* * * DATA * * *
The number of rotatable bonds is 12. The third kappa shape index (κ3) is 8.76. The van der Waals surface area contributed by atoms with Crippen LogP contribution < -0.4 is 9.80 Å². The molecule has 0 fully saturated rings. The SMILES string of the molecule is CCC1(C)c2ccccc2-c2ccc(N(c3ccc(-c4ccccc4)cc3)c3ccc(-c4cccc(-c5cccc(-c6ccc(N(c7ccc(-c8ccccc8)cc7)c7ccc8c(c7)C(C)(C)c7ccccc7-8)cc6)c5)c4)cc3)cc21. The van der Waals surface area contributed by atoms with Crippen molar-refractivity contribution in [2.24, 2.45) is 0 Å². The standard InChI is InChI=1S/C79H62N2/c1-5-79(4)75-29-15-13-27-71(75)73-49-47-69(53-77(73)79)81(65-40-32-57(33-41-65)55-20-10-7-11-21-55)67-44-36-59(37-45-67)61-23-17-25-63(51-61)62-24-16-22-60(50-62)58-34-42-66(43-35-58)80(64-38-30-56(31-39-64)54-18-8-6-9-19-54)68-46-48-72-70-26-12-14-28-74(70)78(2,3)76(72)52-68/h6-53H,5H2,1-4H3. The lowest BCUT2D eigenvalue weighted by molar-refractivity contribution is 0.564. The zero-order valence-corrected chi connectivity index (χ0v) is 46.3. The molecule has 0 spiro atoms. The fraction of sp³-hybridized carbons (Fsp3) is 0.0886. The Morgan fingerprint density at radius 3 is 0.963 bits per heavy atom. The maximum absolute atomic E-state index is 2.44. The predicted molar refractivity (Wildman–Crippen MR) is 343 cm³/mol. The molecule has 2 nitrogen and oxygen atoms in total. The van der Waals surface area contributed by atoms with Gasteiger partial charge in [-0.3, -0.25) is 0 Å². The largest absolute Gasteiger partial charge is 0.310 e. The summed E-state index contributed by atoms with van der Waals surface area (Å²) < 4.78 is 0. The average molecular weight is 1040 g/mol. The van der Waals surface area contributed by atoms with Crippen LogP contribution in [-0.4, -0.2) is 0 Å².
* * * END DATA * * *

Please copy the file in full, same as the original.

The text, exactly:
The number of rotatable bonds is 12. The third kappa shape index (κ3) is 8.76. The van der Waals surface area contributed by atoms with Crippen LogP contribution < -0.4 is 9.80 Å². The molecule has 0 fully saturated rings. The SMILES string of the molecule is CCC1(C)c2ccccc2-c2ccc(N(c3ccc(-c4ccccc4)cc3)c3ccc(-c4cccc(-c5cccc(-c6ccc(N(c7ccc(-c8ccccc8)cc7)c7ccc8c(c7)C(C)(C)c7ccccc7-8)cc6)c5)c4)cc3)cc21. The van der Waals surface area contributed by atoms with Crippen molar-refractivity contribution in [2.24, 2.45) is 0 Å². The standard InChI is InChI=1S/C79H62N2/c1-5-79(4)75-29-15-13-27-71(75)73-49-47-69(53-77(73)79)81(65-40-32-57(33-41-65)55-20-10-7-11-21-55)67-44-36-59(37-45-67)61-23-17-25-63(51-61)62-24-16-22-60(50-62)58-34-42-66(43-35-58)80(64-38-30-56(31-39-64)54-18-8-6-9-19-54)68-46-48-72-70-26-12-14-28-74(70)78(2,3)76(72)52-68/h6-53H,5H2,1-4H3. The lowest BCUT2D eigenvalue weighted by molar-refractivity contribution is 0.564. The zero-order valence-corrected chi connectivity index (χ0v) is 46.3. The molecule has 0 spiro atoms. The fraction of sp³-hybridized carbons (Fsp3) is 0.0886. The Morgan fingerprint density at radius 3 is 0.963 bits per heavy atom. The maximum absolute atomic E-state index is 2.44. The predicted molar refractivity (Wildman–Crippen MR) is 343 cm³/mol. The molecule has 2 nitrogen and oxygen atoms in total. The van der Waals surface area contributed by atoms with Gasteiger partial charge in [-0.3, -0.25) is 0 Å². The largest absolute Gasteiger partial charge is 0.310 e. The summed E-state index contributed by atoms with van der Waals surface area (Å²) < 4.78 is 0. The average molecular weight is 1040 g/mol. The van der Waals surface area contributed by atoms with Crippen LogP contribution in [-0.4, -0.2) is 0 Å².